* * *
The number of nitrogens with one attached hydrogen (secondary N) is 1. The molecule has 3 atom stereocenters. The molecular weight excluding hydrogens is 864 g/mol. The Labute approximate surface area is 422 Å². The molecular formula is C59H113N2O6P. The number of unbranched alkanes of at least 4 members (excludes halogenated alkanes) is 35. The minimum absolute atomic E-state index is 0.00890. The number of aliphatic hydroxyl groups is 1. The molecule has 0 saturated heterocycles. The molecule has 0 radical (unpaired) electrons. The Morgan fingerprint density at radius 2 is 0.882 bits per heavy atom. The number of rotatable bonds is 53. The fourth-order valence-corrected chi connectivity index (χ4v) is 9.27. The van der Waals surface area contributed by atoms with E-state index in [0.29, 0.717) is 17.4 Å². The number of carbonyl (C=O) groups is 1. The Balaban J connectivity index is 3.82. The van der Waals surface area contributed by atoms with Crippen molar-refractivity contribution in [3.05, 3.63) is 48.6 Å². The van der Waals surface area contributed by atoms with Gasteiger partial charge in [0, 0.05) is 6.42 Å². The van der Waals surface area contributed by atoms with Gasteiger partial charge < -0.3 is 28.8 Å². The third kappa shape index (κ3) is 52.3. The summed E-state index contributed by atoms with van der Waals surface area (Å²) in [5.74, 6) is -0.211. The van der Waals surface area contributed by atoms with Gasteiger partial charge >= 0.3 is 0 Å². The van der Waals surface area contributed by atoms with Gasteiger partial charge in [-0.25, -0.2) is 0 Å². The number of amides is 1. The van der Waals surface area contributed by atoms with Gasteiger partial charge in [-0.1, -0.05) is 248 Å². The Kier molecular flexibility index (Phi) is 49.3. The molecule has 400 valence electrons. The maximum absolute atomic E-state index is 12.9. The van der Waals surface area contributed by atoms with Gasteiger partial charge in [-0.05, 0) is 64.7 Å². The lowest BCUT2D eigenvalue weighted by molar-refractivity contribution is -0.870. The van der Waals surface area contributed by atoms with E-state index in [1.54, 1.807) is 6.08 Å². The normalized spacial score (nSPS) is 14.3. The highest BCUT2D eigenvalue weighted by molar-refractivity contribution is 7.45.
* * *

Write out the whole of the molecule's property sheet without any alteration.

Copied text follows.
The number of nitrogens with one attached hydrogen (secondary N) is 1. The molecule has 3 atom stereocenters. The molecular weight excluding hydrogens is 864 g/mol. The Labute approximate surface area is 422 Å². The molecular formula is C59H113N2O6P. The number of unbranched alkanes of at least 4 members (excludes halogenated alkanes) is 35. The minimum absolute atomic E-state index is 0.00890. The number of aliphatic hydroxyl groups is 1. The molecule has 0 saturated heterocycles. The molecule has 0 radical (unpaired) electrons. The Morgan fingerprint density at radius 2 is 0.882 bits per heavy atom. The number of rotatable bonds is 53. The fourth-order valence-corrected chi connectivity index (χ4v) is 9.27. The van der Waals surface area contributed by atoms with E-state index in [0.29, 0.717) is 17.4 Å². The number of carbonyl (C=O) groups is 1. The Balaban J connectivity index is 3.82. The van der Waals surface area contributed by atoms with Crippen molar-refractivity contribution in [3.05, 3.63) is 48.6 Å². The van der Waals surface area contributed by atoms with Gasteiger partial charge in [0, 0.05) is 6.42 Å². The van der Waals surface area contributed by atoms with Gasteiger partial charge < -0.3 is 28.8 Å². The third kappa shape index (κ3) is 52.3. The summed E-state index contributed by atoms with van der Waals surface area (Å²) in [5.74, 6) is -0.211. The van der Waals surface area contributed by atoms with Gasteiger partial charge >= 0.3 is 0 Å². The van der Waals surface area contributed by atoms with Gasteiger partial charge in [-0.25, -0.2) is 0 Å². The number of amides is 1. The van der Waals surface area contributed by atoms with Gasteiger partial charge in [-0.1, -0.05) is 248 Å². The Kier molecular flexibility index (Phi) is 49.3. The molecule has 400 valence electrons. The maximum absolute atomic E-state index is 12.9. The van der Waals surface area contributed by atoms with Gasteiger partial charge in [-0.05, 0) is 64.7 Å². The lowest BCUT2D eigenvalue weighted by molar-refractivity contribution is -0.870. The van der Waals surface area contributed by atoms with E-state index in [1.54, 1.807) is 6.08 Å². The normalized spacial score (nSPS) is 14.3. The highest BCUT2D eigenvalue weighted by molar-refractivity contribution is 7.45.